Marc Darrow MD,JD

Many golfers play as long as they can with a painful hip. Then one day the hip pain becomes severe enough that it is just not worth playing any more. As avid and recreational golfers, many people do not embark on surgery to get themselves back on the course. They get the surgeries because of other quality of life factors or they need to return to work. But as golf is an important aspect of their lives, if they can get back to playing, that would be an added bonus to the surgery.

The question many people wrestle with is, surgery or no surgery?

Many golfers know other golfers who had very good success with surgery so it is easy to think surgery would be the answer. For many people surgery may indeed by the answer. But what if you cannot get a surgery in a timely manner or you do have a job that you cannot take the time off of work? Maybe you are simply not interested in the months of extensive physical therapy or the rehab required to recover or maybe you are simply not interested in getting a surgery? Are there options?

The realities of hip replacement and the return to sport

A December 2019 paper published in the journal International orthopaedics (1) examined the return to golf after hip replacement.

As hip arthroplasty (replacement) patients are becoming increasingly active, their expectations about post-operative function are constantly evolving. The aim of this study is to identify the perception of patients regarding their performance in sports activities after hip arthroplasty.

  • Seventy-two patients who had joint replacement participated in a post-replacement survey.
    • Of these patients, the most frequently practiced sports were golf (20 patients) and tennis (16 patients).
    • Of these 72 patients, only 44.4% (30 patients) returned to this activity after surgery.
    • Of these 30 patients about 21 reported to have an equal or better athletic performance than before surgery.
    • The main causes reported by patients not to return to sports were the fear of injury and recommendation of the surgeon.

The study started with 72 patients who participated in sports. The study ended with 21 patients still playing.

The realities of hip resurfacing

Hip resurfacing is a much less dramatic procedure than a hip replacement. In my companion article on hip resurfacing I give more detailed explanation of the hip resurfacing procedure. The procedure is used for patients considered too young for a full hip replacement but who have significant damage to the hip joint. In the procedure a cap is placed over the damaged femoral head or “ball” of the hip socket.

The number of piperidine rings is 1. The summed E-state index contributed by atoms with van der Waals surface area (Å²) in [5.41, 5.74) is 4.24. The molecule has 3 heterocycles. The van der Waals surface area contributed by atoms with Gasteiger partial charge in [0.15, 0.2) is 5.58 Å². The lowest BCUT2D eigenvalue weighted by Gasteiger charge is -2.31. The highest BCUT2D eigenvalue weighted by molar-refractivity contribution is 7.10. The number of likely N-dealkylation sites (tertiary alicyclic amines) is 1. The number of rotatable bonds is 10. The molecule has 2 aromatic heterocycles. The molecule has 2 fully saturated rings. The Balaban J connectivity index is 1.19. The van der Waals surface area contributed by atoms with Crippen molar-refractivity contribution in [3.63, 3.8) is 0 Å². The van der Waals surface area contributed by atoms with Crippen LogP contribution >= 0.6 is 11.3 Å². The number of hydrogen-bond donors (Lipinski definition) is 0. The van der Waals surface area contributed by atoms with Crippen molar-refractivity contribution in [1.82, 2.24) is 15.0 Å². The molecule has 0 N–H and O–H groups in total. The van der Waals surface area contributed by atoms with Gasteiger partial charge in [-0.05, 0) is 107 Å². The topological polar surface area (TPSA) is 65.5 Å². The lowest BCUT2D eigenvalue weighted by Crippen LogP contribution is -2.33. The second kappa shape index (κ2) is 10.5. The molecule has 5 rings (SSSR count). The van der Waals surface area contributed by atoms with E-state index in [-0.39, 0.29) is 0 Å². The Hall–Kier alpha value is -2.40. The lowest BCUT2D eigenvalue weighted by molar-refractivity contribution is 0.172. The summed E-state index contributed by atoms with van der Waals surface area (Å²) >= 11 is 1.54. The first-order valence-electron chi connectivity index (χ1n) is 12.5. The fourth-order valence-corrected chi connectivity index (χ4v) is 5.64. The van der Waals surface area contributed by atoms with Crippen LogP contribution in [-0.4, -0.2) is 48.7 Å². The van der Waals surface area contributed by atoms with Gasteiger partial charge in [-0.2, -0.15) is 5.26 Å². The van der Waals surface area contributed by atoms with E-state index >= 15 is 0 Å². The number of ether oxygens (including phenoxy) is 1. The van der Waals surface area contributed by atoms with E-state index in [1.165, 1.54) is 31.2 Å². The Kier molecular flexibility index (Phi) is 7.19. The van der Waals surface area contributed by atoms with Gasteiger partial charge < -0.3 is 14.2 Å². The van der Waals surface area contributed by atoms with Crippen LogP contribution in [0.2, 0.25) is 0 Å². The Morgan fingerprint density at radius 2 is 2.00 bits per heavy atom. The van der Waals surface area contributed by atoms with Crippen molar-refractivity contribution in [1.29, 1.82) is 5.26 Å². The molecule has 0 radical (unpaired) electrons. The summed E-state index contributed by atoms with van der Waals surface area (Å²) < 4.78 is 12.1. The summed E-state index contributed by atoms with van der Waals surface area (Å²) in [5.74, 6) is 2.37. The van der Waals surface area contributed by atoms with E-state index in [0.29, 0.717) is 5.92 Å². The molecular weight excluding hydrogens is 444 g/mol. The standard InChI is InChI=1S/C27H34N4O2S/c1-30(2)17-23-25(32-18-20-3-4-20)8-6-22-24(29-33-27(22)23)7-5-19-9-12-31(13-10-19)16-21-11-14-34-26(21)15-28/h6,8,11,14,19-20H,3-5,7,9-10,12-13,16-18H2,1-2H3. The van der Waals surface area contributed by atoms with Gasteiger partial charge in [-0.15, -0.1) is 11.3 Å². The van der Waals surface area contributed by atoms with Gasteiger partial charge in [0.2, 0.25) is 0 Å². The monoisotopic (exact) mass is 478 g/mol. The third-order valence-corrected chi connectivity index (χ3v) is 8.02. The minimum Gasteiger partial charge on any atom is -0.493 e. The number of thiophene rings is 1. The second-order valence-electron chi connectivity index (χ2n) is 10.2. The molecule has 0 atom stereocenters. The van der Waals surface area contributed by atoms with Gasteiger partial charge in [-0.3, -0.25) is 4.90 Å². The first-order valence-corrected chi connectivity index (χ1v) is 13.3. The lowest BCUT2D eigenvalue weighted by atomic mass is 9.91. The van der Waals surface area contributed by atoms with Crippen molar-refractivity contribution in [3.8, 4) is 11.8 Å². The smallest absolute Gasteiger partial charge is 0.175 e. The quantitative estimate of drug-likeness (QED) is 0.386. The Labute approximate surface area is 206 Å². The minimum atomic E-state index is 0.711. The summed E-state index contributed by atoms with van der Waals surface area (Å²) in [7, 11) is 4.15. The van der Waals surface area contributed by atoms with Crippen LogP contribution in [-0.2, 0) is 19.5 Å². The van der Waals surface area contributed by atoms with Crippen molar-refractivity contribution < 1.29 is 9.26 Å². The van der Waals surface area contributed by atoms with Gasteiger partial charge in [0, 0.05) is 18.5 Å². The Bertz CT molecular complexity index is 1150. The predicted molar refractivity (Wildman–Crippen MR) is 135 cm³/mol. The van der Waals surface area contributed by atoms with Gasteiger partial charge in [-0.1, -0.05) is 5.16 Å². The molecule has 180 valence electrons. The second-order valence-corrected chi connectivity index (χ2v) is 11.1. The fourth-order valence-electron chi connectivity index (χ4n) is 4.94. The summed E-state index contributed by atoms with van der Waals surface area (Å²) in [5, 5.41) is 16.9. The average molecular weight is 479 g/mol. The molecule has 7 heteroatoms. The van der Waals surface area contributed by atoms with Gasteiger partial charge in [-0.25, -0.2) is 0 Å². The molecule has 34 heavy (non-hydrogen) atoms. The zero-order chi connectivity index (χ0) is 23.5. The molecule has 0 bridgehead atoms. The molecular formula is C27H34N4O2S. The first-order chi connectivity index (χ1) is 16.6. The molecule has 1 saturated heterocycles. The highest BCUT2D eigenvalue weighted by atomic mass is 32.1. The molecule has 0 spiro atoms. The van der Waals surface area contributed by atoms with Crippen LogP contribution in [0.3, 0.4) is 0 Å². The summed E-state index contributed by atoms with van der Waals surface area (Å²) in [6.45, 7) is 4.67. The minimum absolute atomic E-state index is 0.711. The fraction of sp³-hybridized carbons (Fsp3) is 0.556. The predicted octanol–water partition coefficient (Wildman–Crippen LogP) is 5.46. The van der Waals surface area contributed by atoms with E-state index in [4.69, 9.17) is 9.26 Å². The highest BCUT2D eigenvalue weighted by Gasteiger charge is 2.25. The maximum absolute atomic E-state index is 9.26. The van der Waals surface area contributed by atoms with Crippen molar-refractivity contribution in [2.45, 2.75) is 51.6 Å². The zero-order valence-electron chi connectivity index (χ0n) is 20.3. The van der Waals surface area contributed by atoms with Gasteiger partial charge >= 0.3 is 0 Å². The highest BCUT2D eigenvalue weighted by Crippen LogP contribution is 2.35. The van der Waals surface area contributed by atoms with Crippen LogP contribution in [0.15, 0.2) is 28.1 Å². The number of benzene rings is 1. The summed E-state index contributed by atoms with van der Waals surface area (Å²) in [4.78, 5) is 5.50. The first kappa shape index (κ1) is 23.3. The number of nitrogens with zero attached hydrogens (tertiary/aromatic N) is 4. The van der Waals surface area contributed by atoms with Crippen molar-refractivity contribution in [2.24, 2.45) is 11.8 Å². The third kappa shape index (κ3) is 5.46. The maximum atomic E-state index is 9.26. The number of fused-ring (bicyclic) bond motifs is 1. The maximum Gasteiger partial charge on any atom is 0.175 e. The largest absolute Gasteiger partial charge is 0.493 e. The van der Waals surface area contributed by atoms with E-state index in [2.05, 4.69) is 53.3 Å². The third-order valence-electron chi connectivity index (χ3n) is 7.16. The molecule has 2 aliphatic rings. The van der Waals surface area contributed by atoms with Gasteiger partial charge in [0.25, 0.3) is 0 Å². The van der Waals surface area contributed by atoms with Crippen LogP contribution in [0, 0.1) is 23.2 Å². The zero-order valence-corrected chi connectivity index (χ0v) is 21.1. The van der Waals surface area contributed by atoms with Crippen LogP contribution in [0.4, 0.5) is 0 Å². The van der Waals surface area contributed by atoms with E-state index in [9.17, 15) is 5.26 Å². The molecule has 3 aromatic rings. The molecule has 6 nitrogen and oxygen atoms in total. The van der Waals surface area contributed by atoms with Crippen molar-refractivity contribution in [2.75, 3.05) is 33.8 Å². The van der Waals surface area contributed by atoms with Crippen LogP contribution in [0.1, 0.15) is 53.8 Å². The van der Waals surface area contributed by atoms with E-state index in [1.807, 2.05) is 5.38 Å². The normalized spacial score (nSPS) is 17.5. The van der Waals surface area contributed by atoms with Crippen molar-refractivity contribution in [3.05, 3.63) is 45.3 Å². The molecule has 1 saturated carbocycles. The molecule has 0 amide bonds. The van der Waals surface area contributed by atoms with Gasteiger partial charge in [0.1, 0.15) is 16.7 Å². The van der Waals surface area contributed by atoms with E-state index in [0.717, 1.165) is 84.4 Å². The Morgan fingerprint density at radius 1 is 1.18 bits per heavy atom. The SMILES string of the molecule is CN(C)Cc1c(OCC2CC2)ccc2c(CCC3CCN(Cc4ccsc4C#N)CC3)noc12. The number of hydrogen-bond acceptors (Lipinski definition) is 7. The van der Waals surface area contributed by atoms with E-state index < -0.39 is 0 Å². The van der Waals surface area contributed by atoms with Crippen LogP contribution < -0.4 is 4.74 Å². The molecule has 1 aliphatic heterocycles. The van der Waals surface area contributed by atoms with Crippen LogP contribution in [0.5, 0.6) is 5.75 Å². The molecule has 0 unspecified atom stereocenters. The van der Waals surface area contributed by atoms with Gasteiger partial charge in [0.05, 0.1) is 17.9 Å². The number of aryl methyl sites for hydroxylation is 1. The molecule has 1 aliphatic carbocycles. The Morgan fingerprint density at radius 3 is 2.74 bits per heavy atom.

A study from 2015 (2) described the recovery from hip resurfacing: “Low impact activities such as exercise, walking on soft surfaces and non competitive swimming were allowed from 6th week post surgery while higher impact activities such as using the cross trainer and chipping and putting (for those who played golf) were allowed between 6 and 12 weeks. Patients were allowed to resume normal activities within their level of tolerance after 3 months. At each stage, they were advised to progress gradually and refrain from activities that caused pain in their operated hip. Examples of gradual progression included playing doubles tennis before returning to the singles game and becoming comfortable playing 9 holes prior to returning to a full round of golf.”

Other studies gave varying opinions:

In the Journal of Bone and Joint Surgery (3) surgeons suggested: “High levels of sporting activities can be detrimental to the long-term success of hip resurfacing devices, independently from other risk factors. Patients seeking hip resurfacing are usually young and should limit their involvement in sports to levels that the implant construct will be able to tolerate.”